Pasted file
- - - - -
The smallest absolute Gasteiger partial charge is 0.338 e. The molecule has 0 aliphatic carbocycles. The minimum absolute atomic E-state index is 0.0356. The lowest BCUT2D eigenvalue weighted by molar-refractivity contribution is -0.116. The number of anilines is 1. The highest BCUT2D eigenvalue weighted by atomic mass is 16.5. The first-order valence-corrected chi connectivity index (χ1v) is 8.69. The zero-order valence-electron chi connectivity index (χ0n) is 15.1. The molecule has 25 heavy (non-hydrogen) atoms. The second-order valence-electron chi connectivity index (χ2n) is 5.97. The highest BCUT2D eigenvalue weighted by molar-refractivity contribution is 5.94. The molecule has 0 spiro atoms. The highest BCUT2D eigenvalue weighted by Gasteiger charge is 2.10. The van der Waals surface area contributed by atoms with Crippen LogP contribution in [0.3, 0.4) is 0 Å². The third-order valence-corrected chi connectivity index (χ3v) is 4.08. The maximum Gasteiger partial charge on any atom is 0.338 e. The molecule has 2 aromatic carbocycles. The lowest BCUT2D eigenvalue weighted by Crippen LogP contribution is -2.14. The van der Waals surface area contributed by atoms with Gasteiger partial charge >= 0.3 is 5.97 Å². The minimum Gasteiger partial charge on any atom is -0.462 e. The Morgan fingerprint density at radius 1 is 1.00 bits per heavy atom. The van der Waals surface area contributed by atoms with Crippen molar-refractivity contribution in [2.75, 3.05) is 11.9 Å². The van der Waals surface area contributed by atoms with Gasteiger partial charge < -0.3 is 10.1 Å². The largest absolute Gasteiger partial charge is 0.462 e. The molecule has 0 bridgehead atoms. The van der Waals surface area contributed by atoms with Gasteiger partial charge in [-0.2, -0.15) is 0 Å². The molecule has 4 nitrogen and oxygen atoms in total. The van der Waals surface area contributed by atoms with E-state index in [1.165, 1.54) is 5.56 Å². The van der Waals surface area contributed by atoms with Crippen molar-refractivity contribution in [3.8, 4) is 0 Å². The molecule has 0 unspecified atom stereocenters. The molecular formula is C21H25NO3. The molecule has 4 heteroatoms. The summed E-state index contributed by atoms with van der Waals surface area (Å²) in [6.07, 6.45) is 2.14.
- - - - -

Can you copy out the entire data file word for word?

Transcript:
The smallest absolute Gasteiger partial charge is 0.338 e. The molecule has 0 aliphatic carbocycles. The minimum absolute atomic E-state index is 0.0356. The lowest BCUT2D eigenvalue weighted by molar-refractivity contribution is -0.116. The number of anilines is 1. The highest BCUT2D eigenvalue weighted by atomic mass is 16.5. The first-order valence-corrected chi connectivity index (χ1v) is 8.69. The zero-order valence-electron chi connectivity index (χ0n) is 15.1. The molecule has 25 heavy (non-hydrogen) atoms. The second-order valence-electron chi connectivity index (χ2n) is 5.97. The highest BCUT2D eigenvalue weighted by molar-refractivity contribution is 5.94. The molecule has 0 spiro atoms. The highest BCUT2D eigenvalue weighted by Gasteiger charge is 2.10. The van der Waals surface area contributed by atoms with Crippen LogP contribution in [0.3, 0.4) is 0 Å². The third-order valence-corrected chi connectivity index (χ3v) is 4.08. The maximum Gasteiger partial charge on any atom is 0.338 e. The molecule has 2 aromatic carbocycles. The lowest BCUT2D eigenvalue weighted by Crippen LogP contribution is -2.14. The van der Waals surface area contributed by atoms with Gasteiger partial charge >= 0.3 is 5.97 Å². The minimum Gasteiger partial charge on any atom is -0.462 e. The Morgan fingerprint density at radius 1 is 1.00 bits per heavy atom. The van der Waals surface area contributed by atoms with Crippen molar-refractivity contribution in [2.75, 3.05) is 11.9 Å². The van der Waals surface area contributed by atoms with Gasteiger partial charge < -0.3 is 10.1 Å². The largest absolute Gasteiger partial charge is 0.462 e. The molecule has 0 bridgehead atoms. The van der Waals surface area contributed by atoms with Gasteiger partial charge in [-0.2, -0.15) is 0 Å². The molecule has 4 nitrogen and oxygen atoms in total. The van der Waals surface area contributed by atoms with E-state index in [1.165, 1.54) is 5.56 Å². The van der Waals surface area contributed by atoms with Crippen molar-refractivity contribution in [3.8, 4) is 0 Å². The molecule has 0 unspecified atom stereocenters. The molecular formula is C21H25NO3. The molecule has 4 heteroatoms. The summed E-state index contributed by atoms with van der Waals surface area (Å²) in [6.07, 6.45) is 2.14.